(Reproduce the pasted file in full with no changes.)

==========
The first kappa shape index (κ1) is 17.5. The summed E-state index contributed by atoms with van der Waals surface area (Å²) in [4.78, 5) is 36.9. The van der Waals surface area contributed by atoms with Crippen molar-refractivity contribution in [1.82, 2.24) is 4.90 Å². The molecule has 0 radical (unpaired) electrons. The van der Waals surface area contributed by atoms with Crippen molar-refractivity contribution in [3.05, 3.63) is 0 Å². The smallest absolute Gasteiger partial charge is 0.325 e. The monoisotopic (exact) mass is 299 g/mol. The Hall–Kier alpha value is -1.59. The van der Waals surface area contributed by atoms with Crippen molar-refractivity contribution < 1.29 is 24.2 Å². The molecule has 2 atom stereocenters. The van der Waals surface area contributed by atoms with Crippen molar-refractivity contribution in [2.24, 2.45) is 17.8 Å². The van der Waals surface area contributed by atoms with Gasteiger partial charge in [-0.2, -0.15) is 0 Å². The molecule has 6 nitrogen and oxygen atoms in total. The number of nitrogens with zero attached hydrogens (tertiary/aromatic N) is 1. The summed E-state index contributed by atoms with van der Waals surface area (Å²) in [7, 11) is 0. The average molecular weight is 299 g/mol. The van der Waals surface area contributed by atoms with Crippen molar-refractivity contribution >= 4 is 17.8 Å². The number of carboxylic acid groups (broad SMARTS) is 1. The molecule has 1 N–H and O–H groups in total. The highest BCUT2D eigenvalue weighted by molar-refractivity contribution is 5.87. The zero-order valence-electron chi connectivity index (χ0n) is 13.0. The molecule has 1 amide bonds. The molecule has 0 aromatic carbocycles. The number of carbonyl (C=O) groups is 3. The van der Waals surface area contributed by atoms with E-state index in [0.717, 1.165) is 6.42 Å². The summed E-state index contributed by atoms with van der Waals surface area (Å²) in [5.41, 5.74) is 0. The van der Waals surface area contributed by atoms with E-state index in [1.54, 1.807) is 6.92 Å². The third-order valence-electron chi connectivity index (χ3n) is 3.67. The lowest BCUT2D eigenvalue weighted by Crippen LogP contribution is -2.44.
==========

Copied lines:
The first kappa shape index (κ1) is 17.5. The summed E-state index contributed by atoms with van der Waals surface area (Å²) in [4.78, 5) is 36.9. The van der Waals surface area contributed by atoms with Crippen molar-refractivity contribution in [1.82, 2.24) is 4.90 Å². The molecule has 0 radical (unpaired) electrons. The van der Waals surface area contributed by atoms with Crippen molar-refractivity contribution in [3.05, 3.63) is 0 Å². The smallest absolute Gasteiger partial charge is 0.325 e. The monoisotopic (exact) mass is 299 g/mol. The Hall–Kier alpha value is -1.59. The van der Waals surface area contributed by atoms with Crippen molar-refractivity contribution < 1.29 is 24.2 Å². The molecule has 2 atom stereocenters. The van der Waals surface area contributed by atoms with Crippen molar-refractivity contribution in [2.24, 2.45) is 17.8 Å². The van der Waals surface area contributed by atoms with Gasteiger partial charge in [-0.2, -0.15) is 0 Å². The molecule has 6 nitrogen and oxygen atoms in total. The number of nitrogens with zero attached hydrogens (tertiary/aromatic N) is 1. The summed E-state index contributed by atoms with van der Waals surface area (Å²) in [7, 11) is 0. The average molecular weight is 299 g/mol. The van der Waals surface area contributed by atoms with Crippen molar-refractivity contribution >= 4 is 17.8 Å². The number of carboxylic acid groups (broad SMARTS) is 1. The molecule has 1 N–H and O–H groups in total. The highest BCUT2D eigenvalue weighted by molar-refractivity contribution is 5.87. The zero-order valence-electron chi connectivity index (χ0n) is 13.0. The molecule has 1 amide bonds. The molecule has 0 aromatic carbocycles. The number of carbonyl (C=O) groups is 3. The van der Waals surface area contributed by atoms with E-state index in [0.717, 1.165) is 6.42 Å². The summed E-state index contributed by atoms with van der Waals surface area (Å²) in [5.41, 5.74) is 0. The van der Waals surface area contributed by atoms with E-state index in [1.54, 1.807) is 6.92 Å². The third-order valence-electron chi connectivity index (χ3n) is 3.67. The lowest BCUT2D eigenvalue weighted by Crippen LogP contribution is -2.44.